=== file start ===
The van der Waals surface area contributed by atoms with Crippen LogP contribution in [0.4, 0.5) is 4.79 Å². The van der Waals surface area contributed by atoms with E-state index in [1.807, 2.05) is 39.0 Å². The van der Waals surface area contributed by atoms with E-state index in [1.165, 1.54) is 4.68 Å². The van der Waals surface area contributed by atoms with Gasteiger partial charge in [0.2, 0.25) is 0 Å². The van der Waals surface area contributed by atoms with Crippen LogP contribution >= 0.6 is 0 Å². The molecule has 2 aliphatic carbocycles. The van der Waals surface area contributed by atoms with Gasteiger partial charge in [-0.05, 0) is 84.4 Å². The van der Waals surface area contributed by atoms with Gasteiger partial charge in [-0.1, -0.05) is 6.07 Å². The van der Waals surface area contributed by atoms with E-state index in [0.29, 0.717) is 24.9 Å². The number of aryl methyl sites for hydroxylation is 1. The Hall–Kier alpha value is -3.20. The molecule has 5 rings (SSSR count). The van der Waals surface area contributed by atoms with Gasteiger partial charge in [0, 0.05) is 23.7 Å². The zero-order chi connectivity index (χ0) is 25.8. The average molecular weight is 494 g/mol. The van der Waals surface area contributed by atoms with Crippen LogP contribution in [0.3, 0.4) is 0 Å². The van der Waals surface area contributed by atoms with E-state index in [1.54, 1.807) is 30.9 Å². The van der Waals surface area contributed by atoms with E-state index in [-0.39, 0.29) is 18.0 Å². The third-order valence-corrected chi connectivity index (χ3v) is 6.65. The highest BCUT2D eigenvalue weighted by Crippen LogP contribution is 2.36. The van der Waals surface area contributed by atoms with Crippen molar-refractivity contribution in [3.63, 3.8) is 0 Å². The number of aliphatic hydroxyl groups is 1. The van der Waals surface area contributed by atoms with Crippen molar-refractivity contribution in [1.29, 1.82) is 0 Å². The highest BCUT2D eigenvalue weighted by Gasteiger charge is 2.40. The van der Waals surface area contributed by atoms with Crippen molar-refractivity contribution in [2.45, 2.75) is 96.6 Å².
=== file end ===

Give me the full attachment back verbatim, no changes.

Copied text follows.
The van der Waals surface area contributed by atoms with Crippen LogP contribution in [0.4, 0.5) is 4.79 Å². The van der Waals surface area contributed by atoms with E-state index in [1.807, 2.05) is 39.0 Å². The van der Waals surface area contributed by atoms with E-state index in [1.165, 1.54) is 4.68 Å². The van der Waals surface area contributed by atoms with Gasteiger partial charge in [0.2, 0.25) is 0 Å². The van der Waals surface area contributed by atoms with Crippen LogP contribution >= 0.6 is 0 Å². The molecule has 2 aliphatic carbocycles. The van der Waals surface area contributed by atoms with Gasteiger partial charge in [-0.05, 0) is 84.4 Å². The van der Waals surface area contributed by atoms with Gasteiger partial charge in [-0.1, -0.05) is 6.07 Å². The van der Waals surface area contributed by atoms with E-state index in [0.29, 0.717) is 24.9 Å². The number of aryl methyl sites for hydroxylation is 1. The Hall–Kier alpha value is -3.20. The molecule has 5 rings (SSSR count). The van der Waals surface area contributed by atoms with Gasteiger partial charge in [0, 0.05) is 23.7 Å². The zero-order chi connectivity index (χ0) is 25.8. The average molecular weight is 494 g/mol. The van der Waals surface area contributed by atoms with Crippen LogP contribution in [0.3, 0.4) is 0 Å². The van der Waals surface area contributed by atoms with E-state index in [1.54, 1.807) is 30.9 Å². The van der Waals surface area contributed by atoms with E-state index in [-0.39, 0.29) is 18.0 Å². The third-order valence-corrected chi connectivity index (χ3v) is 6.65. The highest BCUT2D eigenvalue weighted by Crippen LogP contribution is 2.36. The van der Waals surface area contributed by atoms with Crippen molar-refractivity contribution in [3.63, 3.8) is 0 Å². The number of aliphatic hydroxyl groups is 1. The van der Waals surface area contributed by atoms with Crippen molar-refractivity contribution in [1.29, 1.82) is 0 Å². The highest BCUT2D eigenvalue weighted by Gasteiger charge is 2.40. The van der Waals surface area contributed by atoms with Crippen molar-refractivity contribution in [2.45, 2.75) is 96.6 Å².